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  • Writer's pictureMichael Stewart

Ladder Safety 101

As a homeowner, some of the projects you tackle require you to use a ladder. While ladders are incredibly common, they are also commonly misused in dangerous ways. Homeowners should treat ladders like other power tools and take safety precautions while completing their projects. The World Health Organization reports more than 164,000 injuries requiring emergency-room treatment and 300 deaths annually in the United States due to ladder accidents. OSHA argues that 100% of those ladder accidents were preventable with training and proper ladder use.


Our professionals at Gutterworks use ladders in their day-to-day work. We know that while ladders are vital for our jobs, we are serious about our responsibility to ensure our own safety as well as the safety of others. To do so, we follow specific safety practices. We’re sharing those practices below to educate homeowners on the proper use of ladders so that they can safely complete their home projects.


1) Always select the right ladder for the job

When it’s evident that you need a ladder to complete a household job, first you must select an appropriate ladder. Ladder choice is one of the most important steps for ensuring your safety as you complete your project.


First, you need to select the correct type of ladder. Two common types of ladders are extension ladders and stepladders. Extension ladders must rest on the wall or edge of a structure, with proper support to hold the ladder upright. These are typical choices for projects requiring you to access taller places. Step ladders are more common for lower heights but are freestanding.


Whichever ladder you select has to be the correct size. If you’re planning on doing some work requiring you to exit the ladder onto another surface (like your roof), a safe ladder option is tall enough that the rails extend at least three feet past the surface. This guideline ensures that you’ll have the rails within reach and a rung close enough to the surface that you’ll be able to step back down easily. A 28’ extension ladder will reach a roof safely for many 2-story homes.


2) Always climb the ladder properly

First, when you’re climbing a ladder, keep your body in the center of the rails. Never face away from the ladder. If your project forces you to do so, you need to use a different type of ladder that allows you to face the ladder at all times when climbing. Maintain both firm grip and three points of contact (2 hands and a foot or 2 feet and a hand all touching the ladder at once) with the ladder when climbing. Ensure that you’re wearing shoes that won’t make your feet slide on the rungs.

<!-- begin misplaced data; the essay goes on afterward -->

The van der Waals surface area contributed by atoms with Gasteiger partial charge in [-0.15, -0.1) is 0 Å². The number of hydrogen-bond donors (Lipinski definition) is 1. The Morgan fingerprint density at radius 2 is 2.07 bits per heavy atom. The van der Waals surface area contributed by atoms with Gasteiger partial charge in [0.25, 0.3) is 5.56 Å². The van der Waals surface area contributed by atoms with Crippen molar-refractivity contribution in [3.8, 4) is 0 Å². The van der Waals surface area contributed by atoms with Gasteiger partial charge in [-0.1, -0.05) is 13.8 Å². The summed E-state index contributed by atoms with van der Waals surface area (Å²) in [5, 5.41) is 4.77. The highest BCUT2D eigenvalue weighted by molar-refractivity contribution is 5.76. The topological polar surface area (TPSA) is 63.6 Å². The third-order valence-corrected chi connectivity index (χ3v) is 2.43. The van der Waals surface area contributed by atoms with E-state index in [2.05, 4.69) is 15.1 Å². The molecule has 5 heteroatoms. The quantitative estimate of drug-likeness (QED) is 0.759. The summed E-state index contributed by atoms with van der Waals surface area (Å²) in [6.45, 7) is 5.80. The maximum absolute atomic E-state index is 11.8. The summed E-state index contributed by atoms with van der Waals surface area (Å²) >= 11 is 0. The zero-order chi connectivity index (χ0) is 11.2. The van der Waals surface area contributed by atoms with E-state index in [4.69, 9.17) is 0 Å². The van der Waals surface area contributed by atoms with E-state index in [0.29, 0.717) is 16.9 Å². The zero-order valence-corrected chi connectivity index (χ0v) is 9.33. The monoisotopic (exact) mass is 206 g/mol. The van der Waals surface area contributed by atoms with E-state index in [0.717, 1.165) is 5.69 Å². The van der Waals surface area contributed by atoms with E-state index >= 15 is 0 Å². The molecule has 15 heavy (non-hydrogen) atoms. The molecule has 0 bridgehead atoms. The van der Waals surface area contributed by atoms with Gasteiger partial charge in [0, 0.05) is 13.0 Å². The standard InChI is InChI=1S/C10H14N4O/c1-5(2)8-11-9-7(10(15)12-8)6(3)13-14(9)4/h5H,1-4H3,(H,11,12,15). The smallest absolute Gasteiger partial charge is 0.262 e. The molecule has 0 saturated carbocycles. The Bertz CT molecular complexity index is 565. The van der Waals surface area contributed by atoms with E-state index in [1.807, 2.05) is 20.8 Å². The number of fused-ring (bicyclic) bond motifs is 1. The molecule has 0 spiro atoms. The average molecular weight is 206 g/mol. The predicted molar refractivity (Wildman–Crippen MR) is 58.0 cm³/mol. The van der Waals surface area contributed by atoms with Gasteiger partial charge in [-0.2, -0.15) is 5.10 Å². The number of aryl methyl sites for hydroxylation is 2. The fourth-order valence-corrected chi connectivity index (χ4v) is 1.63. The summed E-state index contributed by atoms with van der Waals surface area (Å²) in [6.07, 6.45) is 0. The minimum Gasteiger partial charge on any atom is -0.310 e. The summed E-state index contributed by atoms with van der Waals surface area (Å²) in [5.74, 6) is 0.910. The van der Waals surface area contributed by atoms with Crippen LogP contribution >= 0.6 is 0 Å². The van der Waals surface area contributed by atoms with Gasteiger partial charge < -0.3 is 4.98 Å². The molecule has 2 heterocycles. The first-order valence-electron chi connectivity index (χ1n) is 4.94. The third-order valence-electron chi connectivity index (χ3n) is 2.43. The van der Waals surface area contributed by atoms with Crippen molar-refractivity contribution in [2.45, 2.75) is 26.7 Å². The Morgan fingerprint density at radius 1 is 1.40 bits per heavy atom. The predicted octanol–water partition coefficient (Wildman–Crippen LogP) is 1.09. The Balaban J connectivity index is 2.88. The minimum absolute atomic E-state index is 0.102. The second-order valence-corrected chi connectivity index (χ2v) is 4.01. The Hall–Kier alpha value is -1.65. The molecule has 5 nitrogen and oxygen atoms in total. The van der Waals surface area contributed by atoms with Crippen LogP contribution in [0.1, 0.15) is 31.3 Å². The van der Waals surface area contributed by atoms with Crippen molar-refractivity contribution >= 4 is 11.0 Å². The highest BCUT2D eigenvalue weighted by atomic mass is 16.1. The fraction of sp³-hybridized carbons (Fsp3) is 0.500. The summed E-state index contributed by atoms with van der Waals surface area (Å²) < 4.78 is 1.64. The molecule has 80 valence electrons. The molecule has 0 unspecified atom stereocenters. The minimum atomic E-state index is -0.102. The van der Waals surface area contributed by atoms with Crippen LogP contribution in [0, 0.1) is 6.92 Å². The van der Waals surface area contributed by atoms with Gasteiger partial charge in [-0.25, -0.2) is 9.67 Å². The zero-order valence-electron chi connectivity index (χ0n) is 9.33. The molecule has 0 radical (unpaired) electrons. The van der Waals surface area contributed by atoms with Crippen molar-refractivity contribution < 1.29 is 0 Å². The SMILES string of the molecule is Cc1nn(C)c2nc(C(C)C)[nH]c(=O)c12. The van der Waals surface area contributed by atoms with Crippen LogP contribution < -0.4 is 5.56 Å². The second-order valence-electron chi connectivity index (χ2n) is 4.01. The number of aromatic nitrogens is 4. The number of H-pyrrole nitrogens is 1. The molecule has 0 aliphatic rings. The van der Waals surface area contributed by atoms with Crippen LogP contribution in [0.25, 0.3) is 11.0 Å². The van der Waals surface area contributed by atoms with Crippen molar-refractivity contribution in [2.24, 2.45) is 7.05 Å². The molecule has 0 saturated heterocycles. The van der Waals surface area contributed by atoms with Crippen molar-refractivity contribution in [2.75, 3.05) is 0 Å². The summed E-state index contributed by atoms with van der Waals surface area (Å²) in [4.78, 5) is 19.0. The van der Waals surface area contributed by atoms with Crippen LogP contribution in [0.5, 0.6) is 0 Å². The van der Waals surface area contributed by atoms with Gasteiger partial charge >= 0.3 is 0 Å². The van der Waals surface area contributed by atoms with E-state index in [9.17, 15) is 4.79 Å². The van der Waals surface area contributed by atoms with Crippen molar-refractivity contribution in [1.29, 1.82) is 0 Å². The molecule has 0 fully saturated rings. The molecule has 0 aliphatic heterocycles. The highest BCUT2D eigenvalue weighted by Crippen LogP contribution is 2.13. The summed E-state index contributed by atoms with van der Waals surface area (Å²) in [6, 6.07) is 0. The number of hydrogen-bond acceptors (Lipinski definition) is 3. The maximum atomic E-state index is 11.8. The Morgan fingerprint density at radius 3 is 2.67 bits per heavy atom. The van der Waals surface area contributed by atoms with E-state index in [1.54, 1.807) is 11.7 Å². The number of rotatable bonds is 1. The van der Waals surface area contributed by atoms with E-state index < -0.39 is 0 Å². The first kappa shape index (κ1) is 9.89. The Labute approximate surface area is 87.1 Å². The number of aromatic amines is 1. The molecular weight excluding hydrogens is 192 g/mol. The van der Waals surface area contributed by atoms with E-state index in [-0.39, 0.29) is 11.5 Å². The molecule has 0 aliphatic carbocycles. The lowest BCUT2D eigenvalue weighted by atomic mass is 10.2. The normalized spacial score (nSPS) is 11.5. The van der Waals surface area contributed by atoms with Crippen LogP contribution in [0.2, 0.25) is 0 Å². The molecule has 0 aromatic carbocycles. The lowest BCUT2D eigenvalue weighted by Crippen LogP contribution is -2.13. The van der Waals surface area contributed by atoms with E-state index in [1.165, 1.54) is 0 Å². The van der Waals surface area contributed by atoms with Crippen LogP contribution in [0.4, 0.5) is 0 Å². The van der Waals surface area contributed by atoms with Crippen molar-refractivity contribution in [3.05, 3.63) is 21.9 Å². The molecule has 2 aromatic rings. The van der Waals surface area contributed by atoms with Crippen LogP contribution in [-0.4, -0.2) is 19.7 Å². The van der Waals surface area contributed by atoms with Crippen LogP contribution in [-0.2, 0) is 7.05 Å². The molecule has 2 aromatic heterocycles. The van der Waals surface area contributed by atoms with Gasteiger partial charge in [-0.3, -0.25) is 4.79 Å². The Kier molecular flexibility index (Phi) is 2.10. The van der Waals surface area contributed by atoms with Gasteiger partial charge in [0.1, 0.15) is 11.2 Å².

Never stand higher than the fourth rung of an extension ladder, and no further than the second step from the top on a stepladder.


3) Always consider your environment

When working with a ladder outside, never place it on uneven ground. Ladders - especially tall ones - can fall over, so avoid that by finding a stable spot to place the base of your ladder. Further, when using an extension ladder, pay attention to where the top of the ladder ends up. Never lean your extension ladder against your gutters. It can contribute to loosening the gutters. It could also damage the paint, leaving the aluminum vulnerable to rust and other damage. Here are some detailed instructions on how to place a ladder safely on a surface.


Aside from considering how to set up your ladder, you must also be aware of other environmental factors. Be sure to avoid using a ladder in inclement weather for many considerations. Windy conditions can cause a ladder to topple, which could lead to injury whether you’re on the ladder or off it. Any precipitation or condensation (fog) could make a ladder slippery. You should make sure your ladder is dry before you use it, and never place a ladder on top of icy ground.

4) Other safety tips

When you work on your home, your safety should be a consistent concern.

  • If you’re feeling unwell, consider postponing any ladder use until you feel better.

  • When you anticipate needing tools at the top of the ladder, carry them on a toolbelt. Toolbelts make it easy to access tools on the go and give you a hands-free climbing experience.

  • When you transport a ladder from one location to another, carry it vertically. When moving the ladder to a nearby location, you should resist the urge to try and move it while you’re standing on it or from the roof.


Ultimately, ladder safety is of the utmost importance. For jobs that require the use of a ladder, evaluate whether you feel that you can complete the job safely or if it’s time to call a professional. Some things are just safer to leave to the experts. Gutterworks is at the ready to take care of your gutter maintenance or replacement needs, and we’re just a phone call away! Call us today at 304-848-9870.


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